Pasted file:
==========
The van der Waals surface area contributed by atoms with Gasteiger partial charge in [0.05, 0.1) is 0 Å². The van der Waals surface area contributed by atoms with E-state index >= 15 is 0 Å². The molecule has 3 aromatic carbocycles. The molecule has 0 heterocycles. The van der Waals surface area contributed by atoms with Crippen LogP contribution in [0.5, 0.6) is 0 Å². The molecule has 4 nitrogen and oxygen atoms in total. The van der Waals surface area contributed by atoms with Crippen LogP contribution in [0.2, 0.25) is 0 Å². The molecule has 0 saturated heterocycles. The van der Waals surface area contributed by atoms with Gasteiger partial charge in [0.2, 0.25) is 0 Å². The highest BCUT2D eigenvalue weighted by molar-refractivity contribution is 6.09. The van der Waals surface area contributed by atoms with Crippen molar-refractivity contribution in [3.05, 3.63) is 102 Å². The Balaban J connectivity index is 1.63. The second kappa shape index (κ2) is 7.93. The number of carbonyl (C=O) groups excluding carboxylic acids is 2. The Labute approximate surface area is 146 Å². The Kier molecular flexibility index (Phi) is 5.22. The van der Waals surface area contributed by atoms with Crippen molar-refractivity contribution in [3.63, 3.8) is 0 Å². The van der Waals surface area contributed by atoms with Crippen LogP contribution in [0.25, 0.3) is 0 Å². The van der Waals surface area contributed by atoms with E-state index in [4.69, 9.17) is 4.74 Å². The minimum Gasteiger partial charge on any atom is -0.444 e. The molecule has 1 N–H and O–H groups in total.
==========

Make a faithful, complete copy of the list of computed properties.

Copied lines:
The van der Waals surface area contributed by atoms with Gasteiger partial charge in [0.05, 0.1) is 0 Å². The van der Waals surface area contributed by atoms with E-state index >= 15 is 0 Å². The molecule has 3 aromatic carbocycles. The molecule has 0 heterocycles. The van der Waals surface area contributed by atoms with Crippen LogP contribution in [0.5, 0.6) is 0 Å². The molecule has 4 nitrogen and oxygen atoms in total. The van der Waals surface area contributed by atoms with Crippen LogP contribution in [0.2, 0.25) is 0 Å². The molecule has 0 saturated heterocycles. The van der Waals surface area contributed by atoms with Gasteiger partial charge in [0.2, 0.25) is 0 Å². The highest BCUT2D eigenvalue weighted by molar-refractivity contribution is 6.09. The van der Waals surface area contributed by atoms with Crippen molar-refractivity contribution in [3.05, 3.63) is 102 Å². The Balaban J connectivity index is 1.63. The second kappa shape index (κ2) is 7.93. The number of carbonyl (C=O) groups excluding carboxylic acids is 2. The Labute approximate surface area is 146 Å². The Kier molecular flexibility index (Phi) is 5.22. The van der Waals surface area contributed by atoms with Crippen molar-refractivity contribution in [3.63, 3.8) is 0 Å². The van der Waals surface area contributed by atoms with Crippen LogP contribution in [0.25, 0.3) is 0 Å². The van der Waals surface area contributed by atoms with E-state index in [4.69, 9.17) is 4.74 Å². The minimum Gasteiger partial charge on any atom is -0.444 e. The molecule has 1 N–H and O–H groups in total.